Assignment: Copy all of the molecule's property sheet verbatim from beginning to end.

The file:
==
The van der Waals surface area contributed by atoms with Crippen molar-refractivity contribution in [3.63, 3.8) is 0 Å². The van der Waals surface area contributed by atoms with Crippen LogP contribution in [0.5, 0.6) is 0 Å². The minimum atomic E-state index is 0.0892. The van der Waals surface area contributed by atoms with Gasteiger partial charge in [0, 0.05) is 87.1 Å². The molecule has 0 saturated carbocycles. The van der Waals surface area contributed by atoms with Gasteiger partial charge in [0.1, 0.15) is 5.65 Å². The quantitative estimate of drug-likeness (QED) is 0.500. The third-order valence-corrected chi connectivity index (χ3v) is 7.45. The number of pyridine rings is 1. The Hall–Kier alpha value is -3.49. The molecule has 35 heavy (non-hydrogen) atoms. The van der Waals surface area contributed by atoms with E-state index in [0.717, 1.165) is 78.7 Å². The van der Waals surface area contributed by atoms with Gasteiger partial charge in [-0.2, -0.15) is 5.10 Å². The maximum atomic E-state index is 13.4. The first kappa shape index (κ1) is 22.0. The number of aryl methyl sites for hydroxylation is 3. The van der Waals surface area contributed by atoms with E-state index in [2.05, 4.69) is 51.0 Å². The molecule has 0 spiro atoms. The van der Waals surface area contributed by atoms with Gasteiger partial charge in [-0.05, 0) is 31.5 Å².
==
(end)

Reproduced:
The van der Waals surface area contributed by atoms with Crippen molar-refractivity contribution in [3.63, 3.8) is 0 Å². The van der Waals surface area contributed by atoms with Crippen LogP contribution in [0.5, 0.6) is 0 Å². The minimum atomic E-state index is 0.0892. The van der Waals surface area contributed by atoms with Gasteiger partial charge in [0, 0.05) is 87.1 Å². The molecule has 0 saturated carbocycles. The van der Waals surface area contributed by atoms with Gasteiger partial charge in [0.1, 0.15) is 5.65 Å². The quantitative estimate of drug-likeness (QED) is 0.500. The third-order valence-corrected chi connectivity index (χ3v) is 7.45. The number of pyridine rings is 1. The Hall–Kier alpha value is -3.49. The molecule has 35 heavy (non-hydrogen) atoms. The van der Waals surface area contributed by atoms with E-state index in [0.717, 1.165) is 78.7 Å². The van der Waals surface area contributed by atoms with Gasteiger partial charge in [-0.2, -0.15) is 5.10 Å². The maximum atomic E-state index is 13.4. The first kappa shape index (κ1) is 22.0. The number of aryl methyl sites for hydroxylation is 3. The van der Waals surface area contributed by atoms with E-state index in [2.05, 4.69) is 51.0 Å². The molecule has 0 spiro atoms. The van der Waals surface area contributed by atoms with Gasteiger partial charge in [-0.05, 0) is 31.5 Å².